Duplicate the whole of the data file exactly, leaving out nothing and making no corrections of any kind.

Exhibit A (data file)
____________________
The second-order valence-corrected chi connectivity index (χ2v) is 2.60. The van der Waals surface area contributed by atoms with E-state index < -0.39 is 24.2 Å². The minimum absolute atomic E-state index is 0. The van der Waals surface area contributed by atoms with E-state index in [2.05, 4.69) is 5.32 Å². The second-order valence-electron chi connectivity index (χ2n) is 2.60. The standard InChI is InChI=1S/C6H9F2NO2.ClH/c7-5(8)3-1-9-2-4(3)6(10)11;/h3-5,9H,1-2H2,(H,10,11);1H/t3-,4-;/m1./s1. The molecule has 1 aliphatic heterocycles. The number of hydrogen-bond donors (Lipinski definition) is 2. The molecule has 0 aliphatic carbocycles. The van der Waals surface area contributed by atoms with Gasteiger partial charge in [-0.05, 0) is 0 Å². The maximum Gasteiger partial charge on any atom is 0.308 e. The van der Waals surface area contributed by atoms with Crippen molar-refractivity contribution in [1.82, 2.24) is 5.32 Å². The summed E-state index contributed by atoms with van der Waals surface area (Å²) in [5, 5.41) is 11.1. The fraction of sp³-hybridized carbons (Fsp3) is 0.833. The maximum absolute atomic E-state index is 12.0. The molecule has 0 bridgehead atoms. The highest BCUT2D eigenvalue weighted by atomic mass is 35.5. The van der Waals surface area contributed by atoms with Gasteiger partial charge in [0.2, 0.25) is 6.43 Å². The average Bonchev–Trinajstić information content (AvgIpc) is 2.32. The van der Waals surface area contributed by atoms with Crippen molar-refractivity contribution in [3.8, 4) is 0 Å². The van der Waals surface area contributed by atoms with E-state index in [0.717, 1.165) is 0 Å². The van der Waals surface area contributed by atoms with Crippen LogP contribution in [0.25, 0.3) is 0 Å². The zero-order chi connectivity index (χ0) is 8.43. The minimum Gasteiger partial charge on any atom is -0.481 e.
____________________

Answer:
The second-order valence-corrected chi connectivity index (χ2v) is 2.60. The van der Waals surface area contributed by atoms with E-state index < -0.39 is 24.2 Å². The minimum absolute atomic E-state index is 0. The van der Waals surface area contributed by atoms with E-state index in [2.05, 4.69) is 5.32 Å². The second-order valence-electron chi connectivity index (χ2n) is 2.60. The standard InChI is InChI=1S/C6H9F2NO2.ClH/c7-5(8)3-1-9-2-4(3)6(10)11;/h3-5,9H,1-2H2,(H,10,11);1H/t3-,4-;/m1./s1. The molecule has 1 aliphatic heterocycles. The number of hydrogen-bond donors (Lipinski definition) is 2. The molecule has 0 aliphatic carbocycles. The van der Waals surface area contributed by atoms with Gasteiger partial charge in [-0.05, 0) is 0 Å². The maximum Gasteiger partial charge on any atom is 0.308 e. The van der Waals surface area contributed by atoms with Crippen molar-refractivity contribution in [1.82, 2.24) is 5.32 Å². The summed E-state index contributed by atoms with van der Waals surface area (Å²) in [5, 5.41) is 11.1. The fraction of sp³-hybridized carbons (Fsp3) is 0.833. The maximum absolute atomic E-state index is 12.0. The molecule has 0 bridgehead atoms. The highest BCUT2D eigenvalue weighted by atomic mass is 35.5. The van der Waals surface area contributed by atoms with Gasteiger partial charge in [0.2, 0.25) is 6.43 Å². The average Bonchev–Trinajstić information content (AvgIpc) is 2.32. The van der Waals surface area contributed by atoms with Crippen molar-refractivity contribution in [3.8, 4) is 0 Å². The van der Waals surface area contributed by atoms with E-state index in [0.717, 1.165) is 0 Å². The van der Waals surface area contributed by atoms with Crippen LogP contribution in [0.25, 0.3) is 0 Å². The zero-order chi connectivity index (χ0) is 8.43. The minimum Gasteiger partial charge on any atom is -0.481 e.